less impact on the canvas, but still take up enough room that the image file strategy is worth considering. An extension of

this guideline is to use multimedia files sparingly, if at all. They take up much bandwidth and may not be totally required

in some cases.

• Interaction Mode property The Interaction Mode property of the form module allows you to specify that the user can

stop a query before it has completed. If you set this to the value “Non-Blocking”, Forms will present a dialog box

containing a Cancel button. If the user selects the Cancel button, the query will stop. However, there is overhead with this

operation, and the query may take more time because of this. The best advice is to leave this property at its default value,


• Forms Runtime Diagnostic The Forms Runtime Diagnostic (FRD) is a method for capturing all events that occur in

a form session and writing a file with the details of those events. There is overhead in writing this file, so you should only

use this for the purposes of development and debugging.

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The block is the main link to the database. There are a number of block properties that can assist in tuning.

• DML Array Size This property can reduce the network trips. If you set this to a number greater than the default of

“1”, the form sends an array of more than one record to the database when you commit a DML statement. This takes

more memory on the client or middle-tier side, but can dramatically reduce the number of messages on the network. The

best setting for this property is the number of records that require committing in one transaction. Since this will most

probably be different for each transaction, you have to make an educated guess. Every row that is sent takes more

memory, so there is a drawback in setting the number too high.

• Update Changed Columns Only The default value of this property is “No”, which means that, regardless of what

column values changed, all columns participate in the update. The UPDATE statement is made up of all columns with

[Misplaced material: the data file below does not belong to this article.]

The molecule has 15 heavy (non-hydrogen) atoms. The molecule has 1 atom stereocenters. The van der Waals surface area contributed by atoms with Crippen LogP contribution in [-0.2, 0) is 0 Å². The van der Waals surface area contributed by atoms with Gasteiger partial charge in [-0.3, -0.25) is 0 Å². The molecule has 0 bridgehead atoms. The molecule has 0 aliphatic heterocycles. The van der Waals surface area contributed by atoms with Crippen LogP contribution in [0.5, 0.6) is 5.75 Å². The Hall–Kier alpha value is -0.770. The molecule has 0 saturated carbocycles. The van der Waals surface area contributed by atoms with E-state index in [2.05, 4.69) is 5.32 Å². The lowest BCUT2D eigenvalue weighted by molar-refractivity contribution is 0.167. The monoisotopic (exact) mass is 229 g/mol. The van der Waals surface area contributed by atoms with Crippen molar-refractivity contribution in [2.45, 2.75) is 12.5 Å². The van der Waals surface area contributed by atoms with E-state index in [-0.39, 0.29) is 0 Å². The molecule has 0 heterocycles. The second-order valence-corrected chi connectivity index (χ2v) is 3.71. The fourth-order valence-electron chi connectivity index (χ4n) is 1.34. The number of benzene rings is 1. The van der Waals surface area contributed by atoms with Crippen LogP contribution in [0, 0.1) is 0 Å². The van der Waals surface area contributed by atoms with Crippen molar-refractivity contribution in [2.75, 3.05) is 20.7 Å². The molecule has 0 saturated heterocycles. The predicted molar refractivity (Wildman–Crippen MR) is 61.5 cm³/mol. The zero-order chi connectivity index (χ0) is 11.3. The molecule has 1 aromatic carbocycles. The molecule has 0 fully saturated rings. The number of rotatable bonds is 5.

their current values. Setting this property to “Yes” might help if there are many items in the block but you usually update

only a few of them (and always the same ones). If you only have a subset or a small number of columns in your form and

you are not updating the same ones each time, this will not help because the SELECT statement will be different each

time. If the statement is the same as one that was issued before, that statement might be found pre-parsed in the

database’s shared pool area. If so, the statement’s execution will be more efficient.

• Optimizer Hint This property can specify that the optimizer use a certain access plan for a set of data. You can change

this programmatically if you need different optimization paths for different situations. For example, you want the

optimizer to use a certain index, but you have determined by using SQL_TRACE and examining the plan that it is not

using the index. You can enter a hint in this property, and Forms will use this when it accesses the table. While hints for

normal statements are enclosed with comment markers (“/* */”), you don’t need to use comment markers in this


• Query Array Size The number of records fetched at one time can affect the perceived response time. The default value

is “0”, which indicates that the array size is the same as the number of records displayed. Setting this property higher can

reduce the network trips, but will take more memory on the client or middle-tier side. You set this property higher mainly

for multi-record blocks where users will most probably scroll after seeing the initial set of rows. Setting it higher for

single-record blocks will make the form appear a bit slower, but this effect may be worthwhile if the user will probably

scroll to another record after the first record. Since a low number increases the network traffic, you should try to strike a

balance between setting this property value too high and setting it too low. Experimentation may be the only way to tell

what the exact setting should be. When in doubt, use the default of “0”.

• Number of Records Buffered The default for this property is “0”, which means that the number of records in the

block that are held in memory is equal to the number of records displayed plus three. If the user scrolls back and forth

through the block (usually more common with multi-record blocks), you want to set this higher. The more records held in

memory, the faster the records will reappear in the form when the user scrolls. Records that exceed this setting are

buffered to disk. Therefore, the form always stores the records and does not reissue the query to the database. However,

even disk access of records swapped to disk can take a noticeable amount of time. Therefore, set this property high

enough that the user will be able to scroll without a lot of disk activity, but low enough that the available memory is not

taxed by being filled with record data. The size of a record also plays into this consideration because you will use more

memory for larger records.

• Query All Records You usually want to leave this property at its default of “No”. This means that the block will

initially query only the number of rows set in the Query Array Size property, which is faster than returning all records. The